The most recent U.S. Director of Operational T&E (DOT&E), Dr Gilmore, (15) was appointed in 2009 and until his departure this year, he oversaw a dramatic improvement in the rigour, timeliness and joint networking of test sites and distributed simulation. In particular, he rolled out mandatory use of probabilistic test design and test analysis techniques to all U.S. test centres, test staff and acquisition programs that are inherently and mathematically efficient. The rollout included: comprehensive education, training, scientific assistance and competency assessment, T&E planning and compliance checks (Joiner, Kiemele & McAuliffe, 2016). He required all major acquisition programs to have testable measures and well-designed probabilistic test measures in their T&E Master Plans at all acquisition gates, including policing the conduct of such test planning before the operational analysis that enables production sign off (by congressional law) and before acceptance into Service (Ahner, 2016; Chu, 2016). The efficiency and rigour of these measures has significantly assisted the adaption of U.S. acquisition to meet cyber threats with comprehensive cybersecurity T&E (Brown et al., 2015; Joiner, 2017; Murphy et al., 2015).

Dr Gilmore's measures have been slow to be adopted in Australia, in part because of a fundamental lack of a champion and organisational equivalent, and despite 'bottom-up' education in the field being available since 2012. A recent Australian DoD 'training needs analysis' of T&E, arising from recommendations of the ANAO (2016), touched on the growing disparity between the T&E and acquisition staffs of the two DoDs in this key field, however despite the ANAO focus, moves to follow the U.S. remain very slow. The University of New South Wales has partnered with a major U.S. DoD provider to continue to educate key staffs in these competencies; however, this remains largely voluntary attendance, and is nowhere near the scale necessary to catch-up, and it has only penetrated some T&E branches and not the acquisition project staffs. As documented by Joiner and Ryan (2016), when they reviewed Australian Army T&E, the U.S. Defense Acquisition University have over five per cent of all U.S. acquisition staff requiring mandatory T&E qualifications, whereas in Australia there are still, as yet, no tracking of T&E qualifications for acquisition staffs. This is despite such tracking of T&E qualifications in acquisition being called for by the ANAO in 2002 and again in 2016 (ANAO, 2002, 2015).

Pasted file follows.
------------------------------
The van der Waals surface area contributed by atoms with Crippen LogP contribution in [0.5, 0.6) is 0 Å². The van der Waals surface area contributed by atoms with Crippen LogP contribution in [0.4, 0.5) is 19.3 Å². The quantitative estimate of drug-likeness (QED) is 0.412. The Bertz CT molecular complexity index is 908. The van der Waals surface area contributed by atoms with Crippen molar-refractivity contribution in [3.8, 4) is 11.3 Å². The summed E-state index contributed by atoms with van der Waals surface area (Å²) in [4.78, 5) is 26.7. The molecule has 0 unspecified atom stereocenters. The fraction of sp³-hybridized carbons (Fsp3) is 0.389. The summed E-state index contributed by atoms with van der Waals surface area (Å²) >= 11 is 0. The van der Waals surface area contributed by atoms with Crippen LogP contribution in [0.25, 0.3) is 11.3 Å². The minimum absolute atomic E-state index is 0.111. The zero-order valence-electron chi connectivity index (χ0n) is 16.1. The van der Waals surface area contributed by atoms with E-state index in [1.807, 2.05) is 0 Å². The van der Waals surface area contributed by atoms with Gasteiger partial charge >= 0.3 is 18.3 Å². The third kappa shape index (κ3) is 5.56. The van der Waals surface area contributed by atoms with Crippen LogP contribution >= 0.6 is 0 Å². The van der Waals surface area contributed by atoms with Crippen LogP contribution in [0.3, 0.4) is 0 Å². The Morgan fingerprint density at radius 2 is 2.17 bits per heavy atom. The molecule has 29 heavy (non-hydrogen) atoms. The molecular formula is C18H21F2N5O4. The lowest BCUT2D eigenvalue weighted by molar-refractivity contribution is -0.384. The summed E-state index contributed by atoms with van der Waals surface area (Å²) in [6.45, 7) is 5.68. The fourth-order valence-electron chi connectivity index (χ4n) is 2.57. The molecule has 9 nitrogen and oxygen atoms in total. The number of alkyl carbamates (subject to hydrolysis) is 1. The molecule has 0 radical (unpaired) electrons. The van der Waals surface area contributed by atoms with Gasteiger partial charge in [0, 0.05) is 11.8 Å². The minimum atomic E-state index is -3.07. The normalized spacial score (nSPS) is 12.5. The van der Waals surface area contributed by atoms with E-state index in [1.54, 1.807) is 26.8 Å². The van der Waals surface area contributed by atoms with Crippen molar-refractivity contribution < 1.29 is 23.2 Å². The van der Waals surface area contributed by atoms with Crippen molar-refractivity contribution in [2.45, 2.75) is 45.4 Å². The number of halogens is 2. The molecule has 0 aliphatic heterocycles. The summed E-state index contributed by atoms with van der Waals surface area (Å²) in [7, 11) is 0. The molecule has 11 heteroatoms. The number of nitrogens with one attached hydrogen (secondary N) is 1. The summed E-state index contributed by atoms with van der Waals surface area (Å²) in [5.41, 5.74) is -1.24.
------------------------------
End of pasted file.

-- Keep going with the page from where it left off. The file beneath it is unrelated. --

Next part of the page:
As with T&E more broadly, the use of mandatory test measures under-pinned by rigorous probabilistic experimentation test design and test analysis techniques, has removed much of the scope in the U.S. DoD for 'decision by conjecture and influence' or what is also commonly called 'paper-based analyses'. This tightening of decision-making to be factual has extended in the U.S. to the use of modelling. Models must now be verified, validated and accredited (VV&A) before they can be used for acquisition decisions and/or operational 'deployment. This assurance of models also underpins the availability and rigour for the use of such models in distributed LVC simulation (Elele et al., 2016). (16) The Australian DoD need to take greater charge of the veracity of such models as they fundamentally underpin operational software effects in weapons, electronic warfare and cyber performance (Tutty, 2016, 2017), and these are operational decisions to be made by operational commanders not original equipment manufacturers' software engineers via contractual arrangements. Where decision-making still occurs without testing (to include modelling on VV&A models), the 'name and shame' of independent annual reports to Congress by Dr Gilmore as DOT&E at least calls such practices out, (17) inviting Congress to help end them. For example, with respect to the F-35 aircraft, Dr Gilmore had the following to say (U.S. DOT&E, 2017, p. 57, bold added), and later in the same report he expressed public frustration at decisions being based on contractor modelling not appropriately subjected to accreditation:

... many questions remain on the prudence of committing to the multi-year procurement of a Block Buy scheme prior to the completion of IOT&E: